Maryland and Delaware Soldiers

Discussion in 'Revolutionary War' started by MarylandRev, Dec 3, 2006.

  1. MarylandRev

    MarylandRev New Member

    I'e always read that the Maryland and Delaware troops were the best the Continental Army had to offer. I would be interested in everyone else's opinion. 8)
  2. AmandaLynn

    AmandaLynn New Member

    They were among the best for sure. But don't forget about those Virginia boys and the PA Sharpshooters.   ;)

  3. Uncle Ben

    Uncle Ben Member

    You are correct with regard to Maryland troops who were continentals. It is always important to distinguish between continentals and militias. The Maryland "C"'s enabled Daniel Morgan to win the battle of the Cowpens. My first introduction to Rev War was as a "Doodle" and teaching school in Maryland, researched her contributions. Then I saw the light and joined the forces of Good King George.
    I am a caveman with regard to computers so I may very well mess up and beg forgiveness and help. YMH & OS, "Uncle Ben" Newton Capt Lt Royal Artillery
  4. markpeters

    markpeters New Member

    Well, Maryland Mark is not around at the moment, so I'm going to slip one under his radar.   :eek:

    I'm well aware how history 'can change' over the years.  I thought about what Mark had written, and wondered what Maryland and Delaware's contributions to the Colonist war effort were.  The easiest way to assess this, in my opinion, is to look at the troop contributions of particular states.

    The population of the colonies totalled 2,780,369 freemen in 1780.  The Continentals totalled 152,025, and the Militia 95,760.  That's a total of 247,785 enlisted men, or 8.91% of the total free men.

    In comparison, the population of Maryland totalled 245,474 free men in 1780.  The Continentals totalled 9,200, and the Militia 5,950.  That's a total of 15,150 enlisted men, or 6.17% of the total free men.

    The population of Delaware totalled 35,496 freemen in 1780.  The Continentals totalled 1,575, and the Militia 660.  That's a total of 2,235 enlisted men, or 6.29% of the total free men.

    So, despite the vast difference in population size, both Maryland and Delaware contributed roughly the same propotion of enlisted men to the colonist cause.  Both states provided well below the average, and thus would be fair to suggest that the colonist cause had less support in these states.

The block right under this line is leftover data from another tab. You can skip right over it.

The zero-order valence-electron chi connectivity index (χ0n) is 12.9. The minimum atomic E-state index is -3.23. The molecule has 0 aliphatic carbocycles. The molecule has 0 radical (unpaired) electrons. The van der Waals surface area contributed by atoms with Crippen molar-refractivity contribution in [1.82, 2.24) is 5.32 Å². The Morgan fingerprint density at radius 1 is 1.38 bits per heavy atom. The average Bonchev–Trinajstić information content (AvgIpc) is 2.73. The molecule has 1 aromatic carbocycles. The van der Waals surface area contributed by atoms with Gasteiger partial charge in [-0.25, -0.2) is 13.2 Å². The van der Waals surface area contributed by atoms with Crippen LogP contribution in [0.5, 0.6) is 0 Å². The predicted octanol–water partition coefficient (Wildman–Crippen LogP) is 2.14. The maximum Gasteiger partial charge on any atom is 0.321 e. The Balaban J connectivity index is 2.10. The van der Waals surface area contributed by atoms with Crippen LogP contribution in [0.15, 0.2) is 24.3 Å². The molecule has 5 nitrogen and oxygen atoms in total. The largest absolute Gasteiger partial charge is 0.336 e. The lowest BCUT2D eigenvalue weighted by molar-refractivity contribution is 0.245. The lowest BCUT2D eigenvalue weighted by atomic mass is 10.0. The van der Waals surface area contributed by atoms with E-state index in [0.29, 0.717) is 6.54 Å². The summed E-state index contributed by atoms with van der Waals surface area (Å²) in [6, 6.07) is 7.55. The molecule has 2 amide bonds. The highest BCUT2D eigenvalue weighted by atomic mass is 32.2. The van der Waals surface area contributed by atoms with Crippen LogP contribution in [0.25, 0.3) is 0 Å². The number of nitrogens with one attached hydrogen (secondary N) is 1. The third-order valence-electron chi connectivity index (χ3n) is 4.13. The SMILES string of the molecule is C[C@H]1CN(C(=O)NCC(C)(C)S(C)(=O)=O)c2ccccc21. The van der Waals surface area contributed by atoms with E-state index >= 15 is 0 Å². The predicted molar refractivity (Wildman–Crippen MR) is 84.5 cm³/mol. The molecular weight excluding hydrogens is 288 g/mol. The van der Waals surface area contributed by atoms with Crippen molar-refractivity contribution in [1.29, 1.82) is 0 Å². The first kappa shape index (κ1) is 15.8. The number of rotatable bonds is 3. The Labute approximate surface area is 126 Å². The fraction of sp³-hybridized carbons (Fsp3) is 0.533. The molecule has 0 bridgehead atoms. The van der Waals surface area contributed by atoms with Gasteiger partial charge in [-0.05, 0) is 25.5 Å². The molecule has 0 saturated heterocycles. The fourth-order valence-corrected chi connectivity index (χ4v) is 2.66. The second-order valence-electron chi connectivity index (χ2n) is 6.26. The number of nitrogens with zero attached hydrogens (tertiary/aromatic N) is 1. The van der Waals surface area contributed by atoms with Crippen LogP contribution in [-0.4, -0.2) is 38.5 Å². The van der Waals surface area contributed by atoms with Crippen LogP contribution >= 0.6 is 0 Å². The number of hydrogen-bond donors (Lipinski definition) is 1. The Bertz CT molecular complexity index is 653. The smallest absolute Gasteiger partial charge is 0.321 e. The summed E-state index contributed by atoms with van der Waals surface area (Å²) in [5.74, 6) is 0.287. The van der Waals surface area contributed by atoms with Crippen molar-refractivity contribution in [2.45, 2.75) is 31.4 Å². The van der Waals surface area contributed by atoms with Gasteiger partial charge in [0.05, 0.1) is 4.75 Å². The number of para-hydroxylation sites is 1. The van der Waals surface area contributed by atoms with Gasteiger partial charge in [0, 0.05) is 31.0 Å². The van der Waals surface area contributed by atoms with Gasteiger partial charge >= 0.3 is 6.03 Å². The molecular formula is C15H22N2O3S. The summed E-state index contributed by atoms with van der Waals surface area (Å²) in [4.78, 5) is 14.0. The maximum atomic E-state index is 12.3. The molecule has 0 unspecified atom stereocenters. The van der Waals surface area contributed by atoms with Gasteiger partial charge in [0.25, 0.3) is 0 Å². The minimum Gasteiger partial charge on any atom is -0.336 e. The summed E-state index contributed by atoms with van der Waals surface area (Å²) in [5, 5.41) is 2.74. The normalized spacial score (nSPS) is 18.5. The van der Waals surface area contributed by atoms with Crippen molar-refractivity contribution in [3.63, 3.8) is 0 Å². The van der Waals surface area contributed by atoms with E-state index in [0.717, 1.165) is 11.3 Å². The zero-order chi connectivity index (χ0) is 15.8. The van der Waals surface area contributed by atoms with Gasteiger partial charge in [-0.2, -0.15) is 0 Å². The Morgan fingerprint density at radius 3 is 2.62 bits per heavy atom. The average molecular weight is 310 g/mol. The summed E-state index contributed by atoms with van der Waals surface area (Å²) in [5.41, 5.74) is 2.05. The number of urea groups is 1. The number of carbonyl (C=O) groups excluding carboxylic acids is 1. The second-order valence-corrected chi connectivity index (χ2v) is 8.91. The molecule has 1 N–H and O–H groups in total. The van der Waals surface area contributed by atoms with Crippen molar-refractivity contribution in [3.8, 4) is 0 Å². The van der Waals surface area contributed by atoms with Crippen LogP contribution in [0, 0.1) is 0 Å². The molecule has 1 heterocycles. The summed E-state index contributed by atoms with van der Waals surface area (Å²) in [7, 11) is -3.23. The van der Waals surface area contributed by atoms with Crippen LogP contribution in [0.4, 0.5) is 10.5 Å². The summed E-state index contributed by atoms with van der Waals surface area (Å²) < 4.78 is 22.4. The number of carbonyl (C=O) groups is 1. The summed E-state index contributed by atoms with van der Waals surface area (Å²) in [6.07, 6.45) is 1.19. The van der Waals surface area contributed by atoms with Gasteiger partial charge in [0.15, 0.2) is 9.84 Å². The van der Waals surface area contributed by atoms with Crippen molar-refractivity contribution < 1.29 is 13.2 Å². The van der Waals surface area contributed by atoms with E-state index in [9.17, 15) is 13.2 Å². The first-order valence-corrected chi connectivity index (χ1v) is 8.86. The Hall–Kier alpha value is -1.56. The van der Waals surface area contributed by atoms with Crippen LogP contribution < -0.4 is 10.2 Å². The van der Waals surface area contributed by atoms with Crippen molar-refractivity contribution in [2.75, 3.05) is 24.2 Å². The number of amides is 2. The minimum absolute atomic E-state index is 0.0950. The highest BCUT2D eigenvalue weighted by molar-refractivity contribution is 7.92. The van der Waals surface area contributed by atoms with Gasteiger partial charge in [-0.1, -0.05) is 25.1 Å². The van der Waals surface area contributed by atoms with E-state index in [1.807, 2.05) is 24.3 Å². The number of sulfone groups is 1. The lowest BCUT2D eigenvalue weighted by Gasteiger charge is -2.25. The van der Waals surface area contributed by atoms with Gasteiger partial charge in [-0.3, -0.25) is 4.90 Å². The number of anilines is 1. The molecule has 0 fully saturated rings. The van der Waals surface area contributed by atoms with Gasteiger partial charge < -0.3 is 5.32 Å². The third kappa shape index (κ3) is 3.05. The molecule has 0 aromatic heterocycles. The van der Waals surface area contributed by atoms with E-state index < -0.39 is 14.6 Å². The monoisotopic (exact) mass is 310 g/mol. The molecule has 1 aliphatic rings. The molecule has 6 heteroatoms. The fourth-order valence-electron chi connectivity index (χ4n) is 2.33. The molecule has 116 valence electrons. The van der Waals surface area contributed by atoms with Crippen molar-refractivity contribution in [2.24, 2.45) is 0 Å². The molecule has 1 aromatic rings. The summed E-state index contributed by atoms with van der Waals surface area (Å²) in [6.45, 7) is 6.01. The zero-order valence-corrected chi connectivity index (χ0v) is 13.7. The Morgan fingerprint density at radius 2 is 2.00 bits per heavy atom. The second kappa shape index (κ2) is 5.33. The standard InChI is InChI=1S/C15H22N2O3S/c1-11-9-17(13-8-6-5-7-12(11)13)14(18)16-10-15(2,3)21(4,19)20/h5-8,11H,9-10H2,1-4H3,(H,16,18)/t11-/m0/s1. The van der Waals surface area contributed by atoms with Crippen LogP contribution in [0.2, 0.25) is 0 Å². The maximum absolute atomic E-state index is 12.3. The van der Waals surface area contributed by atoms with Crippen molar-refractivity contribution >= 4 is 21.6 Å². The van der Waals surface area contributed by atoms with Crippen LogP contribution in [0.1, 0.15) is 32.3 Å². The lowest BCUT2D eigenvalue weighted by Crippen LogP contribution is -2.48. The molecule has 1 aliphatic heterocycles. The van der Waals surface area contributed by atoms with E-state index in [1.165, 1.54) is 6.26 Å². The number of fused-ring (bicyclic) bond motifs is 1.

However, the one state I've never taken too (which is unfair as I've never been there) totalled 266,565 freemen in 1780.  The Continentals totalled 44,800, and the Militia 13,200.  That's a total of 58,000 enlisted men, or 21.76% of the total free men.  So, it would be fair to surmise that those in Massachussets/Maine were far more desirous of change than those in Maryland and Delaware.

    Best wishes,


    PS.  These figures for American troops come from the 'Encylopedia of the American Revolution' and the populations from 'Rebels and Redcoats'.  The percentages and analysis are mine!   ??? 
  5. Uncle Ben

    Uncle Ben Member

    I am having a difficult time with the numbers of Doodles listed in "Encylopedia pof the American Revolution". On page 264 it says that 89,600 were raised in 1776 about half being continentals(45,000). At the same time, Washington's army in New york is listed at 28,000 continentals and militia. My question is, if these numbers are anywhere near correct, where were the rest of the troops? I can't help but think that the numbers in "Encyl" are vastly inflated and represent, at best, paper figures.
    I am now on the trail of a book which has figures based on actual "Regimental Strength Reports".
    YMH & OS, Ben
  6. markpeters

    markpeters New Member


    I think I can answer that to some extent. It would be acceptable to look at a figure of say 66% over ther period of the war, due to re-enlisments. I must say that the figure for Massachussets is rather high - anti British feeling notwithstanding.

    Best wishes,

  7. Uncle Ben

    Uncle Ben Member

    I have received a copy of "Sinews Of Independence" Edited by Charles Lesser, which lists the monthly strength reports of the Doodle army for the war years by state and by regt.
    In October of 76 it shows the largest monthly total of the war, 48,000 which includes both Continentals and Militia regts and those troops with Washington and those in the Northern Dept.
    Mass Continentals with Washington 5025
    '' in Nothern Dept 1918
    Total 6943
    I hope this is of some help. The interlibrary loan girls tell me I may have this book til 10 Apr so I can look up any info needed or wanted. YMH & OS, Ben God Save King George
  8. 2mrfcnrcm

    2mrfcnrcm New Member

    Not yet certain how well it's backed up by modern historiographic techniques, but Maryland Continentals owned quite the reputation back in the day. Some were chosen as the rear guard during the American retreat from New York: the position of honor, as only the steadiest troops could be trusted. But it wasn't too safe a position ... the Battle of Brooklyn (Aug 1776) was the bloodiest fought, and the MDers caught the worst of it.

    Ever after, when Gen Washington needed a nasty task done up right, he was heard to ask "Where is my old line?" Legend or no, it led to the nickname "Old Line State," which still appears on MD license plates; surely the work of publicists, but I've no idea when. And modern state politicians haven't yet seen fit to remove it.

    Capt of Muskets (ret)
    2nd MD Reg't of Foot, Continental Line (reactivated)
    formerly of Bellevue, NE
  9. Baltis Getzendanner

    Baltis Getzendanner New Member

    Smallwood's First Maryland Regiment served with distinction. They fought in many of the major battles including New York, Brandywine, Monmouth, Camden, Guilford.

Share This Page